- The only thing I can guess is removing black pigment results in red - but Walkers have brown.

* You said you don't see Lab in Max... I agree and still want to know definitively. Plus, I enjoy learning these things.

Sometimes I see Max run full bore and turn on a dime with his shoulder near the ground and he never misses a step (see photo) and I think- that is my definitive thing. But then I see labs who are incredibly fast with different ways of navigating. So, here I am still looking for something definitive.

Dog Dog breed Carnivore Working animal Fawn
 

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Discussion Starter · #7 ·
I think these 2 solid puppies, pictured below, belong to the Lab. The ears are shorter and the overall face/head just looks different enough to say, but I have no other rationale.
Dog Dog breed Carnivore Liver Companion dog
 

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Discussion Starter · #9 ·
Agreed. I feel resolved. Thank you for your help.

One additional confirmation is just yesterday, YouTube prompted me with a video update of a 1 year old litter of coonhound-coonhounds. I'm pretty sure they are Walker-Redbones (they are said to be from a particular breeder with the details of the cross omitted, however- they hunt bear and its well known that for this purpose people desire a dog with "the noise of a Walker with the grit and tracking ability of a Redbone". The litter composition has a red-piebald, 2 with Walker coloring and a few like the one pictured here... He looks almost exactly like my dog (and his sister and the rest in the video do as well). One of the main reasons I was hesitant to think that Max resulted from both purebred Walker-Redbone is his ears are not as long as either... But the dog has the same ears - the same everything in fact. Here is a screenshot of the dog in the video, followed by my dog. I think you will agree that the resemblance is striking.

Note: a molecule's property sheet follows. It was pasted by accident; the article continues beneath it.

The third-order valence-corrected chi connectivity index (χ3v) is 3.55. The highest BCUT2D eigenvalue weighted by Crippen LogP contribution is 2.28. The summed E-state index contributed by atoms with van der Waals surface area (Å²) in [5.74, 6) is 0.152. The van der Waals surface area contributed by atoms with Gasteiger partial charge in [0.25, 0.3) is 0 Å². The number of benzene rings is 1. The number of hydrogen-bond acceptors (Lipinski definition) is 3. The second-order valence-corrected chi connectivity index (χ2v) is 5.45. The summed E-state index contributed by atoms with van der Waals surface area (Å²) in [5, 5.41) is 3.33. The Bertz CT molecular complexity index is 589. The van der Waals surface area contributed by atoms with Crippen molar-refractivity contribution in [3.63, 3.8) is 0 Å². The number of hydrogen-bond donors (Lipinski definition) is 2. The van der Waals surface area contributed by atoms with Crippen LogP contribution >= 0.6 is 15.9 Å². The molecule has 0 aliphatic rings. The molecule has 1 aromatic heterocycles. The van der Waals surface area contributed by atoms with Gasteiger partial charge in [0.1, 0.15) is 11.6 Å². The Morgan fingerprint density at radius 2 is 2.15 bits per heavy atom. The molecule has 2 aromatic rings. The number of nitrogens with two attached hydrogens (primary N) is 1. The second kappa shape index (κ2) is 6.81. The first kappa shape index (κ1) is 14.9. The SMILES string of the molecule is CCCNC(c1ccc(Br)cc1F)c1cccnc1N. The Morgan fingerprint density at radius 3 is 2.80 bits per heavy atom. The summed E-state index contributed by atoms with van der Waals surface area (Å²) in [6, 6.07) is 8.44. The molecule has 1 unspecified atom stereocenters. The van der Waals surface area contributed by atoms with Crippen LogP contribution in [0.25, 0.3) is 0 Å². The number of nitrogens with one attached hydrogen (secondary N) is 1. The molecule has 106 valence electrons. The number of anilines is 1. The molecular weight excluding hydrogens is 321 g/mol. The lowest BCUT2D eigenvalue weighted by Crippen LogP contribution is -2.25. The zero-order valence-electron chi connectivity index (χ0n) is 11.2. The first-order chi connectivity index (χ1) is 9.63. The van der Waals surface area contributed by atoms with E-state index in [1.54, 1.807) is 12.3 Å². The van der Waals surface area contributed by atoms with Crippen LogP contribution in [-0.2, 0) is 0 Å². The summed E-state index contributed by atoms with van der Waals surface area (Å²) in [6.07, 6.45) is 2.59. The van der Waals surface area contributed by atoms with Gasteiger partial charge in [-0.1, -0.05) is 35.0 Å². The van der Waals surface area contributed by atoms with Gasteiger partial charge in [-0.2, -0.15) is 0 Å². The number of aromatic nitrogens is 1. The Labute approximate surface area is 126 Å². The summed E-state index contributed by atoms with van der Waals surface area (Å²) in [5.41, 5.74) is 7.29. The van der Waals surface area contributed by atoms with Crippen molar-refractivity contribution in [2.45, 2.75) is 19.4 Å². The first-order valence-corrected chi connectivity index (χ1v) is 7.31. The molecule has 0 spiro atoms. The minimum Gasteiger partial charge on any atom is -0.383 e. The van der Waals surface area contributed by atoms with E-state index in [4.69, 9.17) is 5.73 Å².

Dog Carnivore Dog breed Fawn Cap
Dog Collar Carnivore Dog breed Companion dog
 

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Discussion Starter · #10 ·
Sorry- I hate that you can only edit posts 1 time... I said "noise" of a Walker, but I met NOSE...People prefer the NOSE of a Walker because of all the coonhounds they are the only with the ability to accurately distinguish a new trail from an old one. As you can imagine this is a serious advantage.